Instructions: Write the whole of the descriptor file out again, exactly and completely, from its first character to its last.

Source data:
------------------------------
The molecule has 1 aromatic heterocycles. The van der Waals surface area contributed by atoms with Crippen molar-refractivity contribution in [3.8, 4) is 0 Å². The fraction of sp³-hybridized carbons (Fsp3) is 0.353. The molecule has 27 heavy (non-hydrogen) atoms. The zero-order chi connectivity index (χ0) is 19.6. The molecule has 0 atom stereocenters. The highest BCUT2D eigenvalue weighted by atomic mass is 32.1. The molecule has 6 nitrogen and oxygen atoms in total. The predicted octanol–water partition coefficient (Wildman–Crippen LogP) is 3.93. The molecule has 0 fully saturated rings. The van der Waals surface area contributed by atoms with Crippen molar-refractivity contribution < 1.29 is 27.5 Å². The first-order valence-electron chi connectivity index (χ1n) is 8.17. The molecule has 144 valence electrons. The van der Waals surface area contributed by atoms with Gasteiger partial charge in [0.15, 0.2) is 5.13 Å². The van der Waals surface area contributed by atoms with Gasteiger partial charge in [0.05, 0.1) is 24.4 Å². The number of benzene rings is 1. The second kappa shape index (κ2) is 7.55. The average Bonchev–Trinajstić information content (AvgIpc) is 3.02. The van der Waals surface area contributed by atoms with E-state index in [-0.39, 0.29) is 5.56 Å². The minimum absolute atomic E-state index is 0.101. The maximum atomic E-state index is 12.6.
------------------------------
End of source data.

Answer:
The molecule has 1 aromatic heterocycles. The van der Waals surface area contributed by atoms with Crippen molar-refractivity contribution in [3.8, 4) is 0 Å². The fraction of sp³-hybridized carbons (Fsp3) is 0.353. The molecule has 27 heavy (non-hydrogen) atoms. The zero-order chi connectivity index (χ0) is 19.6. The molecule has 0 atom stereocenters. The highest BCUT2D eigenvalue weighted by atomic mass is 32.1. The molecule has 6 nitrogen and oxygen atoms in total. The predicted octanol–water partition coefficient (Wildman–Crippen LogP) is 3.93. The molecule has 0 fully saturated rings. The van der Waals surface area contributed by atoms with Crippen molar-refractivity contribution < 1.29 is 27.5 Å². The first-order valence-electron chi connectivity index (χ1n) is 8.17. The molecule has 144 valence electrons. The van der Waals surface area contributed by atoms with Gasteiger partial charge in [0.15, 0.2) is 5.13 Å². The van der Waals surface area contributed by atoms with Gasteiger partial charge in [0.05, 0.1) is 24.4 Å². The number of benzene rings is 1. The second kappa shape index (κ2) is 7.55. The average Bonchev–Trinajstić information content (AvgIpc) is 3.02. The van der Waals surface area contributed by atoms with E-state index in [-0.39, 0.29) is 5.56 Å². The minimum absolute atomic E-state index is 0.101. The maximum atomic E-state index is 12.6.